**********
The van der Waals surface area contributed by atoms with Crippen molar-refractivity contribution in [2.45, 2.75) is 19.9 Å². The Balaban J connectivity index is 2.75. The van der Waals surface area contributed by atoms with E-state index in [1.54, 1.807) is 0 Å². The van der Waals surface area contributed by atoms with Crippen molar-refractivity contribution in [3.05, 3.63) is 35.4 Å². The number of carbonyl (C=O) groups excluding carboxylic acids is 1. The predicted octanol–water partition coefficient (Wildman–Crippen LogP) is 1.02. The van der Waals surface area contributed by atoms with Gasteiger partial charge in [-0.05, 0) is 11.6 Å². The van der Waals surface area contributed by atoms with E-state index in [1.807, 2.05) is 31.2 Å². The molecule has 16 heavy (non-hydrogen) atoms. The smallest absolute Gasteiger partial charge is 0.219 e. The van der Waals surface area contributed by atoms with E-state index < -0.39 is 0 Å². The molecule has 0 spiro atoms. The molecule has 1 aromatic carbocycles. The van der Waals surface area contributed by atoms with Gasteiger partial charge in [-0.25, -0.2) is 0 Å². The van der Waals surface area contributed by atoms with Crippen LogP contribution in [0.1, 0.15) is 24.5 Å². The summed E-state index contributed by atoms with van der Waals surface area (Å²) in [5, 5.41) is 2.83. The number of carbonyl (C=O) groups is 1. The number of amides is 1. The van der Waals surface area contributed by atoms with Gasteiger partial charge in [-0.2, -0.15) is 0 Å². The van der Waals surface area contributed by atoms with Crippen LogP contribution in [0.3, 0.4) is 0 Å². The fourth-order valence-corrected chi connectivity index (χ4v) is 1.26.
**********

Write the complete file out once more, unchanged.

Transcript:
The van der Waals surface area contributed by atoms with Crippen molar-refractivity contribution in [2.45, 2.75) is 19.9 Å². The Balaban J connectivity index is 2.75. The van der Waals surface area contributed by atoms with E-state index in [1.54, 1.807) is 0 Å². The van der Waals surface area contributed by atoms with Crippen molar-refractivity contribution in [3.05, 3.63) is 35.4 Å². The number of carbonyl (C=O) groups excluding carboxylic acids is 1. The predicted octanol–water partition coefficient (Wildman–Crippen LogP) is 1.02. The van der Waals surface area contributed by atoms with Gasteiger partial charge in [-0.05, 0) is 11.6 Å². The van der Waals surface area contributed by atoms with E-state index in [1.807, 2.05) is 31.2 Å². The molecule has 16 heavy (non-hydrogen) atoms. The smallest absolute Gasteiger partial charge is 0.219 e. The van der Waals surface area contributed by atoms with E-state index < -0.39 is 0 Å². The molecule has 0 spiro atoms. The molecule has 1 aromatic carbocycles. The van der Waals surface area contributed by atoms with Gasteiger partial charge in [-0.25, -0.2) is 0 Å². The van der Waals surface area contributed by atoms with Crippen LogP contribution in [0.1, 0.15) is 24.5 Å². The summed E-state index contributed by atoms with van der Waals surface area (Å²) in [5, 5.41) is 2.83. The number of carbonyl (C=O) groups is 1. The number of amides is 1. The van der Waals surface area contributed by atoms with Gasteiger partial charge in [-0.2, -0.15) is 0 Å². The van der Waals surface area contributed by atoms with Crippen LogP contribution in [0.3, 0.4) is 0 Å². The fourth-order valence-corrected chi connectivity index (χ4v) is 1.26.